Original Review Date: 4/14/2006
All is not what it seems in Inside Man, the most classically Hollywood movie to date from veteran director Spike Lee. One of the staples of Lee’s films, Denzel Washington, returns for his fourth filmwith the director, this time as New York Detective Keith Frazier, who is suspected of criminal activities. Inserting three-dimensionality into their supporting characters along side Washington’s Detective Frazier are a host of other A-list actors. Most note-worthy are Jodie Foster’s Madeliene White, an unscrupulous go-between for the city’s most powerful people and Clive Owen’s Dalton Russell, the obligatory “bad guy” and foil for Washington’s character in the film.
Inside Man is very Dog Day Afternoon-ish, so much so that Detective Frazier mentions the obvious parallels of that film to their present situation when Dalton Russell makes a particular demand of the New York Police Department. What sets this film apart from other “caper” films is how well written the principle characters are. Within one or two scenes, someone watching this film will know all they need to know about the main characters. They will know that Christopher Plummer’s Arthur Case, the head of Case Banks’ board of directors, has something he wants to keep hidden, that Madeliene White knows the art of being a good business person is being a good middleman, that Dalton Russell is no common bank robber and that Detective Frazier is going to use this opportunity to stabilize and advance his career.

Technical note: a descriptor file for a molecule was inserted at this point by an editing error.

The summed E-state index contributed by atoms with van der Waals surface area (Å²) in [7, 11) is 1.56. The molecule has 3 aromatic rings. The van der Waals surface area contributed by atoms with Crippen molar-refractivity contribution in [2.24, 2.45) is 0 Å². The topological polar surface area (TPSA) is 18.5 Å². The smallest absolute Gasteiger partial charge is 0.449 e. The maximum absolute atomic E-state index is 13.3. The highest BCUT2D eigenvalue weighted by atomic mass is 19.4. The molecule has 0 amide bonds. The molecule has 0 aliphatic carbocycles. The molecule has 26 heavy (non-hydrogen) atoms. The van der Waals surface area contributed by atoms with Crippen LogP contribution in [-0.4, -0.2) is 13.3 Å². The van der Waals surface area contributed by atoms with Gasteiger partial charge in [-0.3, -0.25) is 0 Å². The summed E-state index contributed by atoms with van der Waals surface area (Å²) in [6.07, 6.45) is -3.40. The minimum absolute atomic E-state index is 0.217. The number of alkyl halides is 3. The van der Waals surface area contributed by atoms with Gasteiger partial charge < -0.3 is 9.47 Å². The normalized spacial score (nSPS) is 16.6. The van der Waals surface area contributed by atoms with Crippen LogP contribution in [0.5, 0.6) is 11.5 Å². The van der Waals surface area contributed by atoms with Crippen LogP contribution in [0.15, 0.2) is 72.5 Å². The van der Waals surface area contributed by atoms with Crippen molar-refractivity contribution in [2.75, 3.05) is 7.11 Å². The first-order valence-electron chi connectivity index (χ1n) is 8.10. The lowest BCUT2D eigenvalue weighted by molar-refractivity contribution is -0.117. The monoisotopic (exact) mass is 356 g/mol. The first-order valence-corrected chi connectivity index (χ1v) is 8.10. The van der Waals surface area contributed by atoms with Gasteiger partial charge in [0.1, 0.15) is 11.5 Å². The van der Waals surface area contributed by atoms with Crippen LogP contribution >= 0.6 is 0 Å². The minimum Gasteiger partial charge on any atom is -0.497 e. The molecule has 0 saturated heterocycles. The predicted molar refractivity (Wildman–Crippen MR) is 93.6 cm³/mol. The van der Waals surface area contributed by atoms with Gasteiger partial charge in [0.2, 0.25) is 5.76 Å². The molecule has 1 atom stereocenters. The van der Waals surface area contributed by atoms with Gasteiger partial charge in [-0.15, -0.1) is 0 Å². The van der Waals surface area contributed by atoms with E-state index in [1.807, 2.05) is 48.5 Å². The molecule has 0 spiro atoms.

Most of the social commentary found in Lee’s Do the Right Thing and his pulverizing Bamboozled are not present in Inside Man but the smear of their residue can still be seen by the observant viewer. In a scene between Dalton Russell and the child of one of his bank captives, a stereotypical video game involving African-Americans is played by the child to Russell’s dismay and bafflement. This was an obvious reference to Rockstar Games most notorious line of videogames, Grand Theft Auto, and how parents are oblivious to the types of violent games their children are playing. Lee also references a very special type of beverage found in Bamboozled at the end of Inside Man, clearly implying the effect it has on a person and their mental vitality.
Spike Lee’s Inside Man is an intelligent crime film populated by intelligent characters. It’s not as visceral or as vicious as Michael Man’s Heat and it’s not the classic that Sidney Lumet’s Dog Day Afternoon is and was most likely never intended to be. Inside Man is a solid film that develops its characters, entertains and surprises its viewers.